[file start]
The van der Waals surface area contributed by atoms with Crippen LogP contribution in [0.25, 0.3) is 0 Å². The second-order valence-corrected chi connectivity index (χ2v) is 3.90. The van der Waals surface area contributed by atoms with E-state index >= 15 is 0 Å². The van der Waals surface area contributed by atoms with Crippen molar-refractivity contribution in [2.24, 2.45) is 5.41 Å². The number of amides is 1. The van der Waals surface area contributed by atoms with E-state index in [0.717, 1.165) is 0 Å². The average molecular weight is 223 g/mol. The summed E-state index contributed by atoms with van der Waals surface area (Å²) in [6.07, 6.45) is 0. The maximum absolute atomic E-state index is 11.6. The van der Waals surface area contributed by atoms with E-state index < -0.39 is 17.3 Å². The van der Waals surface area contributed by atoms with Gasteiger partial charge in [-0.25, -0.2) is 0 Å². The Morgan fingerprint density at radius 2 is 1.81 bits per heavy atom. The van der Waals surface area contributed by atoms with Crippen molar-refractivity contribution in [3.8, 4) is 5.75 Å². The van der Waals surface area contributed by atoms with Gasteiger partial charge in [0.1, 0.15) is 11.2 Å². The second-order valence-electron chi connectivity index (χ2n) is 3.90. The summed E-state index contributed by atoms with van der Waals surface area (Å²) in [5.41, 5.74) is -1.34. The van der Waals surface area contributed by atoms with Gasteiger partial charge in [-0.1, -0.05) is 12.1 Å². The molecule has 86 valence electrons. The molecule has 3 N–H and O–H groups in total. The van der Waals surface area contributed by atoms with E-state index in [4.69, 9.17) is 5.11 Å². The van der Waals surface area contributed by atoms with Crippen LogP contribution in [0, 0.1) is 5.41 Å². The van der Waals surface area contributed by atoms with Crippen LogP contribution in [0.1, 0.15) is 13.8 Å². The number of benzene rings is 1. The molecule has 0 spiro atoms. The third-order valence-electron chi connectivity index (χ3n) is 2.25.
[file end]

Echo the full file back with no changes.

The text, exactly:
The van der Waals surface area contributed by atoms with Crippen LogP contribution in [0.25, 0.3) is 0 Å². The second-order valence-corrected chi connectivity index (χ2v) is 3.90. The van der Waals surface area contributed by atoms with E-state index >= 15 is 0 Å². The van der Waals surface area contributed by atoms with Crippen molar-refractivity contribution in [2.24, 2.45) is 5.41 Å². The number of amides is 1. The van der Waals surface area contributed by atoms with E-state index in [0.717, 1.165) is 0 Å². The average molecular weight is 223 g/mol. The summed E-state index contributed by atoms with van der Waals surface area (Å²) in [6.07, 6.45) is 0. The maximum absolute atomic E-state index is 11.6. The van der Waals surface area contributed by atoms with E-state index < -0.39 is 17.3 Å². The van der Waals surface area contributed by atoms with Gasteiger partial charge in [-0.25, -0.2) is 0 Å². The Morgan fingerprint density at radius 2 is 1.81 bits per heavy atom. The van der Waals surface area contributed by atoms with Crippen molar-refractivity contribution in [3.8, 4) is 5.75 Å². The van der Waals surface area contributed by atoms with Gasteiger partial charge in [0.1, 0.15) is 11.2 Å². The second-order valence-electron chi connectivity index (χ2n) is 3.90. The summed E-state index contributed by atoms with van der Waals surface area (Å²) in [5.41, 5.74) is -1.34. The van der Waals surface area contributed by atoms with Gasteiger partial charge in [-0.1, -0.05) is 12.1 Å². The molecule has 86 valence electrons. The molecule has 3 N–H and O–H groups in total. The van der Waals surface area contributed by atoms with E-state index in [4.69, 9.17) is 5.11 Å². The van der Waals surface area contributed by atoms with Crippen LogP contribution in [0, 0.1) is 5.41 Å². The van der Waals surface area contributed by atoms with Crippen LogP contribution in [0.1, 0.15) is 13.8 Å². The number of benzene rings is 1. The molecule has 0 spiro atoms. The third-order valence-electron chi connectivity index (χ3n) is 2.25.